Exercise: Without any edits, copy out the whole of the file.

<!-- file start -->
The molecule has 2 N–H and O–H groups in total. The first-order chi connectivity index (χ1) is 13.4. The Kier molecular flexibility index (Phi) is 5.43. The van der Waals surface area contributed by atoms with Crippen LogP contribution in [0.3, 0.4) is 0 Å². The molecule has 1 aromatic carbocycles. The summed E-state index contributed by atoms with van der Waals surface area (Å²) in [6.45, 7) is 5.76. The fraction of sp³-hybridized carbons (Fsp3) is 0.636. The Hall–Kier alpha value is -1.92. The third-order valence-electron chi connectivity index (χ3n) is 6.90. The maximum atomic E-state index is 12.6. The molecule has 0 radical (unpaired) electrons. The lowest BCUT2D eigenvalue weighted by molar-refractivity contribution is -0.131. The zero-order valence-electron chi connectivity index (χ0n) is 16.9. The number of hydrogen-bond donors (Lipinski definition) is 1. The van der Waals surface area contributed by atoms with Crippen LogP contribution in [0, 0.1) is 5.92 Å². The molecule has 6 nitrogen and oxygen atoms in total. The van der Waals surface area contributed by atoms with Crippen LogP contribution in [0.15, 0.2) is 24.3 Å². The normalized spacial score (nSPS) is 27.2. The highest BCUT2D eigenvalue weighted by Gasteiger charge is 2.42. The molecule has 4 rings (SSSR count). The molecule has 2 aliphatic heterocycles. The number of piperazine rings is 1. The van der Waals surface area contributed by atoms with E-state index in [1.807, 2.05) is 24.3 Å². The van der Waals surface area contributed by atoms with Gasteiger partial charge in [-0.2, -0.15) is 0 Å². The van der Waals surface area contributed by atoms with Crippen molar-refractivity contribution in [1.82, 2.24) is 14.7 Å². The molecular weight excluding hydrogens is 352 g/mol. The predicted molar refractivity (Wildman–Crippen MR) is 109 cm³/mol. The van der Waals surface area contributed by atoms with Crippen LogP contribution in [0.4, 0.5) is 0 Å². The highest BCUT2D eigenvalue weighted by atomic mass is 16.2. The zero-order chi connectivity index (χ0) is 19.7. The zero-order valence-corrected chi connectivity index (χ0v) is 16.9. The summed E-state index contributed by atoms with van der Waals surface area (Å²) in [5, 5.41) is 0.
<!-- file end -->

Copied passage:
The molecule has 2 N–H and O–H groups in total. The first-order chi connectivity index (χ1) is 13.4. The Kier molecular flexibility index (Phi) is 5.43. The van der Waals surface area contributed by atoms with Crippen LogP contribution in [0.3, 0.4) is 0 Å². The molecule has 1 aromatic carbocycles. The summed E-state index contributed by atoms with van der Waals surface area (Å²) in [6.45, 7) is 5.76. The fraction of sp³-hybridized carbons (Fsp3) is 0.636. The Hall–Kier alpha value is -1.92. The third-order valence-electron chi connectivity index (χ3n) is 6.90. The maximum atomic E-state index is 12.6. The molecule has 0 radical (unpaired) electrons. The lowest BCUT2D eigenvalue weighted by molar-refractivity contribution is -0.131. The zero-order valence-electron chi connectivity index (χ0n) is 16.9. The number of hydrogen-bond donors (Lipinski definition) is 1. The van der Waals surface area contributed by atoms with Crippen LogP contribution in [0, 0.1) is 5.92 Å². The molecule has 6 nitrogen and oxygen atoms in total. The van der Waals surface area contributed by atoms with Crippen LogP contribution in [0.15, 0.2) is 24.3 Å². The normalized spacial score (nSPS) is 27.2. The highest BCUT2D eigenvalue weighted by Gasteiger charge is 2.42. The molecule has 4 rings (SSSR count). The molecule has 2 aliphatic heterocycles. The number of piperazine rings is 1. The van der Waals surface area contributed by atoms with E-state index in [1.807, 2.05) is 24.3 Å². The van der Waals surface area contributed by atoms with Gasteiger partial charge in [-0.2, -0.15) is 0 Å². The van der Waals surface area contributed by atoms with Crippen molar-refractivity contribution in [1.82, 2.24) is 14.7 Å². The molecular weight excluding hydrogens is 352 g/mol. The predicted molar refractivity (Wildman–Crippen MR) is 109 cm³/mol. The van der Waals surface area contributed by atoms with Crippen LogP contribution in [0.4, 0.5) is 0 Å². The highest BCUT2D eigenvalue weighted by atomic mass is 16.2. The zero-order chi connectivity index (χ0) is 19.7. The zero-order valence-corrected chi connectivity index (χ0v) is 16.9. The summed E-state index contributed by atoms with van der Waals surface area (Å²) in [5, 5.41) is 0.